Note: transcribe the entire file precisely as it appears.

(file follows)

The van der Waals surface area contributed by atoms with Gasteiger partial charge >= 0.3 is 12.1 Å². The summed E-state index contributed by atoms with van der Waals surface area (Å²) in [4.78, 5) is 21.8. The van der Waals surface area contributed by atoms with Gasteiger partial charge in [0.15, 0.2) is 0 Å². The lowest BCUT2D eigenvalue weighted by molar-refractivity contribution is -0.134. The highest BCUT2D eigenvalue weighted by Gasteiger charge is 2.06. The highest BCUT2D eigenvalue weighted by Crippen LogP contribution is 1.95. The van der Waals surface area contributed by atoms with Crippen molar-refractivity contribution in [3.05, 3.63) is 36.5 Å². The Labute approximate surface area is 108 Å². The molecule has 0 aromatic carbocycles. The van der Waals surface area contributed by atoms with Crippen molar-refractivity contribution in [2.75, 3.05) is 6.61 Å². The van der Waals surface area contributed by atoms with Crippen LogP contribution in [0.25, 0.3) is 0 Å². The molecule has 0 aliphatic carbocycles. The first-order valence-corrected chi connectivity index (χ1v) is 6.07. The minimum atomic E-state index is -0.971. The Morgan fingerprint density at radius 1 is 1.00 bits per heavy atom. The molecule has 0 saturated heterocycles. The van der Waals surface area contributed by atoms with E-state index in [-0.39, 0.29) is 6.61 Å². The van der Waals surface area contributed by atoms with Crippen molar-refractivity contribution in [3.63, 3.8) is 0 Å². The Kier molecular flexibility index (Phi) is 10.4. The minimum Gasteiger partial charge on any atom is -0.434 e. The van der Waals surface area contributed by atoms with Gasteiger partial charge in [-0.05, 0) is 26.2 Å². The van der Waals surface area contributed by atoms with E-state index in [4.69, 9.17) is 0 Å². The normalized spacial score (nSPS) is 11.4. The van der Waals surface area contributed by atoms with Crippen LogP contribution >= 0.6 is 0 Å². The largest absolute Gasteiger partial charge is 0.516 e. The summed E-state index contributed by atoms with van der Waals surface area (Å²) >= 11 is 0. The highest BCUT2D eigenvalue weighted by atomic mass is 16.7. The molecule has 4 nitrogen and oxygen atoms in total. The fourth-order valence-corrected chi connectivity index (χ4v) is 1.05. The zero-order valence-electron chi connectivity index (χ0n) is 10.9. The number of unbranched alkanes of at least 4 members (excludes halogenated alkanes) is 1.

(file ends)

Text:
The van der Waals surface area contributed by atoms with Gasteiger partial charge >= 0.3 is 12.1 Å². The summed E-state index contributed by atoms with van der Waals surface area (Å²) in [4.78, 5) is 21.8. The van der Waals surface area contributed by atoms with Gasteiger partial charge in [0.15, 0.2) is 0 Å². The lowest BCUT2D eigenvalue weighted by molar-refractivity contribution is -0.134. The highest BCUT2D eigenvalue weighted by Gasteiger charge is 2.06. The highest BCUT2D eigenvalue weighted by Crippen LogP contribution is 1.95. The van der Waals surface area contributed by atoms with Crippen molar-refractivity contribution in [3.05, 3.63) is 36.5 Å². The Labute approximate surface area is 108 Å². The molecule has 0 aromatic carbocycles. The van der Waals surface area contributed by atoms with Crippen molar-refractivity contribution in [2.75, 3.05) is 6.61 Å². The van der Waals surface area contributed by atoms with Crippen LogP contribution in [0.25, 0.3) is 0 Å². The molecule has 0 aliphatic carbocycles. The first-order valence-corrected chi connectivity index (χ1v) is 6.07. The minimum atomic E-state index is -0.971. The Morgan fingerprint density at radius 1 is 1.00 bits per heavy atom. The molecule has 0 saturated heterocycles. The van der Waals surface area contributed by atoms with E-state index in [-0.39, 0.29) is 6.61 Å². The van der Waals surface area contributed by atoms with Crippen molar-refractivity contribution in [3.63, 3.8) is 0 Å². The Kier molecular flexibility index (Phi) is 10.4. The minimum Gasteiger partial charge on any atom is -0.434 e. The van der Waals surface area contributed by atoms with Gasteiger partial charge in [-0.05, 0) is 26.2 Å². The van der Waals surface area contributed by atoms with E-state index in [4.69, 9.17) is 0 Å². The normalized spacial score (nSPS) is 11.4. The van der Waals surface area contributed by atoms with Crippen LogP contribution >= 0.6 is 0 Å². The largest absolute Gasteiger partial charge is 0.516 e. The summed E-state index contributed by atoms with van der Waals surface area (Å²) >= 11 is 0. The highest BCUT2D eigenvalue weighted by atomic mass is 16.7. The molecule has 4 nitrogen and oxygen atoms in total. The fourth-order valence-corrected chi connectivity index (χ4v) is 1.05. The zero-order valence-electron chi connectivity index (χ0n) is 10.9. The number of unbranched alkanes of at least 4 members (excludes halogenated alkanes) is 1.